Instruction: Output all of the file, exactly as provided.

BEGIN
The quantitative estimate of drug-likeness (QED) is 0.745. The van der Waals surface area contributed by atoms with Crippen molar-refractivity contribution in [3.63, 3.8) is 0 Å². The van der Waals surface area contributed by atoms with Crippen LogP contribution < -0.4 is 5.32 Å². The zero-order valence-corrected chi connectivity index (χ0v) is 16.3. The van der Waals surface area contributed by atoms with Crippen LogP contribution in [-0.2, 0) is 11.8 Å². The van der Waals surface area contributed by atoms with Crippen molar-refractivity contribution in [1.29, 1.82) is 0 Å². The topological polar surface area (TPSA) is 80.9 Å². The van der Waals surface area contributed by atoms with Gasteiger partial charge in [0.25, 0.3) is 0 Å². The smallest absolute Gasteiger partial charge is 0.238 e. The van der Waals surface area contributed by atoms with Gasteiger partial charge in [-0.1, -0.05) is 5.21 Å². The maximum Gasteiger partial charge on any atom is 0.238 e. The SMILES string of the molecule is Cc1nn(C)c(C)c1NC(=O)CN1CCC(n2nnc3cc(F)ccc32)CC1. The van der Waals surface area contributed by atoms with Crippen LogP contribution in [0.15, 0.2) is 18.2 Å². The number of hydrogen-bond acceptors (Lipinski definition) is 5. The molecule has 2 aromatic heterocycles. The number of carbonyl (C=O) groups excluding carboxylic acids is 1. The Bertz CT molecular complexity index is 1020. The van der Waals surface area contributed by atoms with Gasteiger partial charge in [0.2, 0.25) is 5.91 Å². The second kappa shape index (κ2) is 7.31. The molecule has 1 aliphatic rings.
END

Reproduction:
The quantitative estimate of drug-likeness (QED) is 0.745. The van der Waals surface area contributed by atoms with Crippen molar-refractivity contribution in [3.63, 3.8) is 0 Å². The van der Waals surface area contributed by atoms with Crippen LogP contribution < -0.4 is 5.32 Å². The zero-order valence-corrected chi connectivity index (χ0v) is 16.3. The van der Waals surface area contributed by atoms with Crippen LogP contribution in [-0.2, 0) is 11.8 Å². The van der Waals surface area contributed by atoms with Crippen molar-refractivity contribution in [1.29, 1.82) is 0 Å². The topological polar surface area (TPSA) is 80.9 Å². The van der Waals surface area contributed by atoms with Gasteiger partial charge in [0.25, 0.3) is 0 Å². The smallest absolute Gasteiger partial charge is 0.238 e. The van der Waals surface area contributed by atoms with Gasteiger partial charge in [-0.1, -0.05) is 5.21 Å². The maximum Gasteiger partial charge on any atom is 0.238 e. The SMILES string of the molecule is Cc1nn(C)c(C)c1NC(=O)CN1CCC(n2nnc3cc(F)ccc32)CC1. The van der Waals surface area contributed by atoms with Crippen LogP contribution in [0.15, 0.2) is 18.2 Å². The number of hydrogen-bond acceptors (Lipinski definition) is 5. The molecule has 2 aromatic heterocycles. The number of carbonyl (C=O) groups excluding carboxylic acids is 1. The Bertz CT molecular complexity index is 1020. The van der Waals surface area contributed by atoms with Gasteiger partial charge in [0.2, 0.25) is 5.91 Å². The second kappa shape index (κ2) is 7.31. The molecule has 1 aliphatic rings.